Next up is Beth Shook, GMU Alum.
Tell us a little bit about yourself
I finished my MA in Art History at GMU in August 2012. My focus was modern Latin American art. I now work in the education department at the Blanton Museum of Art in Austin, TX, where I research and write interpretive materials, oversee tour scheduling, do some gallery teaching, and help manage the department budget.
How did you come to be an intern at the Corcoran and SAAM?
In Washington I had two internship experiences at museums: first as an undergraduate Curatorial Intern for American Art at the Corcoran Gallery of Art, and later as an Advanced Level Intern at the Smithsonian American Art Museum. For both the Corcoran and SAAM, I had to submit pretty substantive paper applications with reference letters. At the Corcoran I interviewed with a curator. Both museums have really well organized internship programs, which was a big draw.
What are/were your responsibilities as an intern?
The SAAM internship spans two semesters with the opportunity of interning in two different departments. During the fall I worked in the Center for Research and Scholars, which oversees fellowships and the American Art journal. There I mostly did fact-checking for the fellows’ articles, which required a lot of thorough online, print and archival research. I also was able to assist with programming for the third of five Terra Symposia on American Art in a Global Context. I spent the spring semester in the curatorial office, where I researched and wrote wall texts for an installation of prints from the collection. My position at the Corcoran had similar responsibilities.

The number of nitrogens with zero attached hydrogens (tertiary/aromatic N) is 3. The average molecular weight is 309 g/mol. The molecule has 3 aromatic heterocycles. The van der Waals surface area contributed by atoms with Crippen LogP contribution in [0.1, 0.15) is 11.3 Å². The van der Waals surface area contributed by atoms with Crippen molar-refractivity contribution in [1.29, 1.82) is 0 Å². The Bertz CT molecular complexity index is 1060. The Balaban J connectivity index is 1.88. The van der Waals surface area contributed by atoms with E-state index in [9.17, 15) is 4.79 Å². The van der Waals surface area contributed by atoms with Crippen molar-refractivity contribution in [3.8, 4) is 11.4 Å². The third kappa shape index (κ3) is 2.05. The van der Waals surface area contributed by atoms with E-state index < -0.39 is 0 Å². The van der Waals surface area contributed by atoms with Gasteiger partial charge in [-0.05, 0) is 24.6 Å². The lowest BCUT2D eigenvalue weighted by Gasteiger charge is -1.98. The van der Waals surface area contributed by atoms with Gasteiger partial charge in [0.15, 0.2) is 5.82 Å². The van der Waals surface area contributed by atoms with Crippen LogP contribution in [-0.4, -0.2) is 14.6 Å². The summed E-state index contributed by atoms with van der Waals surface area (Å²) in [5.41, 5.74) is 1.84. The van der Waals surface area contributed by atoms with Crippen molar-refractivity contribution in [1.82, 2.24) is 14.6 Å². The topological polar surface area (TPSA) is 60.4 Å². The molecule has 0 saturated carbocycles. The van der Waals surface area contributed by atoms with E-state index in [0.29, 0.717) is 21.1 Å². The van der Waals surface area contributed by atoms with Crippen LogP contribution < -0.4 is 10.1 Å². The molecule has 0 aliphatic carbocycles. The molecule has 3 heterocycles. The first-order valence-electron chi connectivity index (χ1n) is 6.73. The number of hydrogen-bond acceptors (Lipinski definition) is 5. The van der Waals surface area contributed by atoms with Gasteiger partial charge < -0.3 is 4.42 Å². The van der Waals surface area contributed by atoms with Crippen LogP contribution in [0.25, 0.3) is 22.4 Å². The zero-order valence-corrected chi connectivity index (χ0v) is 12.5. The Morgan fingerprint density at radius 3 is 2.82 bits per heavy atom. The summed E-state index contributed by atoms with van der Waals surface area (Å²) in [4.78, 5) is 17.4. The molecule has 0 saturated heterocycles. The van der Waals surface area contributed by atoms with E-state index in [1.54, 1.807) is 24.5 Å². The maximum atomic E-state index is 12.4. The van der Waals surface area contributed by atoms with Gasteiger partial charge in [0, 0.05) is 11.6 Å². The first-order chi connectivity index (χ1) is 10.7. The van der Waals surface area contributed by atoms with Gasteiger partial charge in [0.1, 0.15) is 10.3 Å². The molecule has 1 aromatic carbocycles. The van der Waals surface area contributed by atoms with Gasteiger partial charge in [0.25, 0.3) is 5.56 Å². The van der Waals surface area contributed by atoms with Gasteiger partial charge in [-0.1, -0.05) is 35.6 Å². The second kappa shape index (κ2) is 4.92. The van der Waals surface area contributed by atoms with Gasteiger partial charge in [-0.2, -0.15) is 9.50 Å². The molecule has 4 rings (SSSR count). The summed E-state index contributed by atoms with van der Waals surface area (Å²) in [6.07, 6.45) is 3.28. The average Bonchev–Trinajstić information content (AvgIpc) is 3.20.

What surprised you about the experience?
In the curatorial internships, particularly at the Corcoran, I was surprised by the amount of freedom I was given in writing labels (once I received some guidance and assigned reading). It is very gratifying to see your research and writing play such a vital and visible role for museum audiences, especially in DC, where visitors can range from tourists to academics. I was also pleased to see how a museum internship can lead to real employment opportunities. It’s all about making connections and understanding museum operations.
What are your future plans?
We have some exciting exhibitions opening later this year at the Blanton, so that is about as far ahead as I’m looking right now.
What advice would you give to other students looking for an internship?
Seek out a supervisor or internship coordinator who is invested in helping you grow professionally. And don’t be afraid to ask about funding opportunities.